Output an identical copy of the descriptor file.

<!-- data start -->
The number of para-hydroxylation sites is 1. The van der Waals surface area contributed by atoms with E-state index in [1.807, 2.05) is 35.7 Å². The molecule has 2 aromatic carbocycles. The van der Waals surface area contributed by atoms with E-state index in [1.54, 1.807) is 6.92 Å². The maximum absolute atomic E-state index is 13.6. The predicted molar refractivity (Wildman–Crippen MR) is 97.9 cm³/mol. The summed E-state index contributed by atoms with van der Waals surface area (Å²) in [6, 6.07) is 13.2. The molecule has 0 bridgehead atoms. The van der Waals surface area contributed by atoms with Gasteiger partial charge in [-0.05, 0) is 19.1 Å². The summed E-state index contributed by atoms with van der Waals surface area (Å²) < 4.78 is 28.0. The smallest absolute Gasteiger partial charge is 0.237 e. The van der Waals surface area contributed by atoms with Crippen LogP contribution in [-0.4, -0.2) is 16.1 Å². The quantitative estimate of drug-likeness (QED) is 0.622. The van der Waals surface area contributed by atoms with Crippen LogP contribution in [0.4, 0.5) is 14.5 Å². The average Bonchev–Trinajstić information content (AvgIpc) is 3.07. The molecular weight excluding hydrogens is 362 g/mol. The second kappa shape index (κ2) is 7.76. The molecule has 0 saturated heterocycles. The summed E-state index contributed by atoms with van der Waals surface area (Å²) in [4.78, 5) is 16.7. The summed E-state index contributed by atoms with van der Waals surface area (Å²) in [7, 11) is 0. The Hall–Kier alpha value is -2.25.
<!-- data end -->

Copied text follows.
The number of para-hydroxylation sites is 1. The van der Waals surface area contributed by atoms with E-state index in [1.807, 2.05) is 35.7 Å². The molecule has 2 aromatic carbocycles. The van der Waals surface area contributed by atoms with E-state index in [1.54, 1.807) is 6.92 Å². The maximum absolute atomic E-state index is 13.6. The predicted molar refractivity (Wildman–Crippen MR) is 97.9 cm³/mol. The summed E-state index contributed by atoms with van der Waals surface area (Å²) in [6, 6.07) is 13.2. The molecule has 0 bridgehead atoms. The van der Waals surface area contributed by atoms with Gasteiger partial charge in [-0.05, 0) is 19.1 Å². The summed E-state index contributed by atoms with van der Waals surface area (Å²) < 4.78 is 28.0. The smallest absolute Gasteiger partial charge is 0.237 e. The van der Waals surface area contributed by atoms with Crippen LogP contribution in [-0.4, -0.2) is 16.1 Å². The quantitative estimate of drug-likeness (QED) is 0.622. The van der Waals surface area contributed by atoms with Crippen LogP contribution in [0.4, 0.5) is 14.5 Å². The average Bonchev–Trinajstić information content (AvgIpc) is 3.07. The molecular weight excluding hydrogens is 362 g/mol. The second kappa shape index (κ2) is 7.76. The molecule has 0 saturated heterocycles. The summed E-state index contributed by atoms with van der Waals surface area (Å²) in [4.78, 5) is 16.7. The summed E-state index contributed by atoms with van der Waals surface area (Å²) in [7, 11) is 0. The Hall–Kier alpha value is -2.25.